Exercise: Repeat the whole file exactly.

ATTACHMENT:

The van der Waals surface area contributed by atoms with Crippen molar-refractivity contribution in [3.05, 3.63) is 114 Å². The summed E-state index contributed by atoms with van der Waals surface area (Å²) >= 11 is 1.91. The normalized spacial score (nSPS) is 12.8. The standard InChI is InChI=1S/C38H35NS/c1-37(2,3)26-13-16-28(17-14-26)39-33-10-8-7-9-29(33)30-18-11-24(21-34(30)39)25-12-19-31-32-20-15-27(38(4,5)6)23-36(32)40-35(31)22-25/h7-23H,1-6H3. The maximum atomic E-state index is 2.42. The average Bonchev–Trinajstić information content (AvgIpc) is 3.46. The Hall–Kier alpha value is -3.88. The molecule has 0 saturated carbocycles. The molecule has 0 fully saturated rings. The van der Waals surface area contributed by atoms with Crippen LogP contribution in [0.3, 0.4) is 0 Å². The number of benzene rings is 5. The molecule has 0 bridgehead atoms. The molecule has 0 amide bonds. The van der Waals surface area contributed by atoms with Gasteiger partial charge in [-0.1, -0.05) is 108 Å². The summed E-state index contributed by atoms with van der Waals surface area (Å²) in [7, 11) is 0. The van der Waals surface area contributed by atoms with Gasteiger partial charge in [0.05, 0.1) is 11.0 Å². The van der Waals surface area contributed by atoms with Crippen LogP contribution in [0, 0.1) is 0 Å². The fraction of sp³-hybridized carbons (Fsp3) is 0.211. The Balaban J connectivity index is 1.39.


The van der Waals surface area contributed by atoms with Crippen molar-refractivity contribution in [3.05, 3.63) is 114 Å². The summed E-state index contributed by atoms with van der Waals surface area (Å²) >= 11 is 1.91. The normalized spacial score (nSPS) is 12.8. The standard InChI is InChI=1S/C38H35NS/c1-37(2,3)26-13-16-28(17-14-26)39-33-10-8-7-9-29(33)30-18-11-24(21-34(30)39)25-12-19-31-32-20-15-27(38(4,5)6)23-36(32)40-35(31)22-25/h7-23H,1-6H3. The maximum atomic E-state index is 2.42. The average Bonchev–Trinajstić information content (AvgIpc) is 3.46. The Hall–Kier alpha value is -3.88. The molecule has 0 saturated carbocycles. The molecule has 0 fully saturated rings. The van der Waals surface area contributed by atoms with Crippen LogP contribution in [0.3, 0.4) is 0 Å². The number of benzene rings is 5. The molecule has 0 bridgehead atoms. The molecule has 0 amide bonds. The van der Waals surface area contributed by atoms with Gasteiger partial charge in [-0.1, -0.05) is 108 Å². The summed E-state index contributed by atoms with van der Waals surface area (Å²) in [7, 11) is 0. The van der Waals surface area contributed by atoms with Gasteiger partial charge in [0.05, 0.1) is 11.0 Å². The van der Waals surface area contributed by atoms with Crippen LogP contribution in [0, 0.1) is 0 Å². The fraction of sp³-hybridized carbons (Fsp3) is 0.211. The Balaban J connectivity index is 1.39.